Once we got canceled, it was just that feeling of, “Oh, crap, we did this thing, and now no one’s going to get to see it anymore.” It was one of these things where I just kept hearing—after we got canceled, “Oh, you worked on Freaks and Geeks? I heard that was really good!” That doesn’t get you anything other than more meetings to try to set up another show. [Laughs Look, when you make something you hope that it has a life beyond itself, and you pour your heart and soul into it—I’d be lying if I didn’t say, at the time, I was hoping this would be something that would last forever and be important to people for a long time. But that’s the way you go into every project. And thinking the only way that could happen would be if this was a show that went 10 seasons and went into syndication, so people could see it over and over again. So when you get canceled, it’s just heartbreaking, because you’re like, “Well, now nobody gets to see this ever again.”

I’m absolutely thrilled that it finally happened, but it took a while, because people weren’t putting episodes on DVD, and then they just started to like a year or two after us, but then they wanted to do it in a way where they didn’t have to clear music. So even though we were getting interest from places that wanted to put it out, nobody wanted to pay for the music, and then we would have had to revert to this sort of generic music we had Mike Andrews do to cover our songs in case we lost the rights. He did a great job—it’s just that music, the songs, are characters in the show. When I watched the episodes without the real music in it, they just weren’t playing, so I refused to let them out until Shout! Factory came forward four years later and said they wanted to pay for the rights.

Paste: One of the things that Jason [Segel] and Seth [Rogen] gesture at in their interviews toward the end of the film is that part of what makes Freaks and Geeks special is the fact that it only lasted one season—so that it never encountered that issue of tiring out the viewer or losing its way. I wonder what you make of that.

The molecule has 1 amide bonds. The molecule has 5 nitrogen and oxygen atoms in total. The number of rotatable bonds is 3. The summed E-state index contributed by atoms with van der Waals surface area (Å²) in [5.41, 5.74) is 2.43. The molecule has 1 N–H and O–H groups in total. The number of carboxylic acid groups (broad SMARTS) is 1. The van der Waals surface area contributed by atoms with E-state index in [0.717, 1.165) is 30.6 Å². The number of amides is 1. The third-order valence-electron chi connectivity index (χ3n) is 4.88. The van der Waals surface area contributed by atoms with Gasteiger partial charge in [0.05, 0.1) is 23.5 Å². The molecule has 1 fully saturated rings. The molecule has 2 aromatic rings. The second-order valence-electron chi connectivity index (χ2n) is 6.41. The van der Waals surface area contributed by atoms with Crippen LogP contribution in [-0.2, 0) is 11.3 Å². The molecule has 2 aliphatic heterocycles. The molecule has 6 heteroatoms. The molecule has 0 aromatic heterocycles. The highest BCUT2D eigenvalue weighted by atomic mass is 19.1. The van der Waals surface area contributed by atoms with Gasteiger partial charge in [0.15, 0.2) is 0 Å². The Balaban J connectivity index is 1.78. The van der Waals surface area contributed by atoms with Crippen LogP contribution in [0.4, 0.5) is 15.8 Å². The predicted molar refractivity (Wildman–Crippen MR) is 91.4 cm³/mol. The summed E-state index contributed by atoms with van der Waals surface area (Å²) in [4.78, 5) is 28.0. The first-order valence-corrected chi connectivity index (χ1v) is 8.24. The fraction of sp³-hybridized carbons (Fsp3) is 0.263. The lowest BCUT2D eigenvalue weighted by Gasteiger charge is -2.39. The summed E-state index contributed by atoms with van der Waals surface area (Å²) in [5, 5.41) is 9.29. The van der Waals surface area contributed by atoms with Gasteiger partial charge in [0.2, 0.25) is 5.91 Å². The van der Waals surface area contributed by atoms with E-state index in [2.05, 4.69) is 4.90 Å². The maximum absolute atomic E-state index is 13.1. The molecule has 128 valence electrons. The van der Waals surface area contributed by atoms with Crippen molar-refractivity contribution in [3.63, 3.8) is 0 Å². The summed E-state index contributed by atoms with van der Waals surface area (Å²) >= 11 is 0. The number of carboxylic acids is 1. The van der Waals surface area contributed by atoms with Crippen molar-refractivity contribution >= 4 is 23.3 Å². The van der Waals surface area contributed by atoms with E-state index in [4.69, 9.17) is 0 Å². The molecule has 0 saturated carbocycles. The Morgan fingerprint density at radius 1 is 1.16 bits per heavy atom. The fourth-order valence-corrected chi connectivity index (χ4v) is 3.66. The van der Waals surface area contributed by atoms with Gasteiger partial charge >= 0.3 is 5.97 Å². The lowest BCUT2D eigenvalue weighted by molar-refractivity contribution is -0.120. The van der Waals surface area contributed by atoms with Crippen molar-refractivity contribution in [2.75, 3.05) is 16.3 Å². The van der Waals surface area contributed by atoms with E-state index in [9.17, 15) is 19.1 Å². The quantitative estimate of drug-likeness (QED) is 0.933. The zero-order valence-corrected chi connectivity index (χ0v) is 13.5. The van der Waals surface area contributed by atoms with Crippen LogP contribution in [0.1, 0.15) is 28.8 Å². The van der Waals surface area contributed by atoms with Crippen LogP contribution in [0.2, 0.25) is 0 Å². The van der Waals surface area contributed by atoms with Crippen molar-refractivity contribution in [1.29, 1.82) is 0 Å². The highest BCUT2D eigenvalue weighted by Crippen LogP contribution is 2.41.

Feig: It’s definitely something that you can consume in just a few sittings—it’s not this thing that just overwhelms you with a ton of seasons. That said, there’s shows that I watch that have seasons and seasons of stuff that I go through. But I do think it made us this kind of, I hate to say “cult” thing, but made us this… oddity, you know? It getting canceled early also gave us a lot of people who were defenders carrying the torch for us, beyond what we were doing. Obviously, I was desperate for anybody to see it. We really had loyal, vocal fans when we were on. We were one of the first shows to have a big online presence. We had a website that had a message board that was a real community for fans, and it was very active and we were very active on the message boards. I was constantly interacting with fans on the message boards and putting up content. The people who were proselytizing about us, [the cancelation] gave them a mission, I think, to go out and sing the praises of it.

And we got amazing reviews. If it was today, they would’ve given us another season, I think. Just because they would have seen, there was a chance for this thing to catch on in streaming and catch on in after-market and all that. It’s just that TV wasn’t structured that way at the time. It was really about dollars and cents, and the rating weren’t good.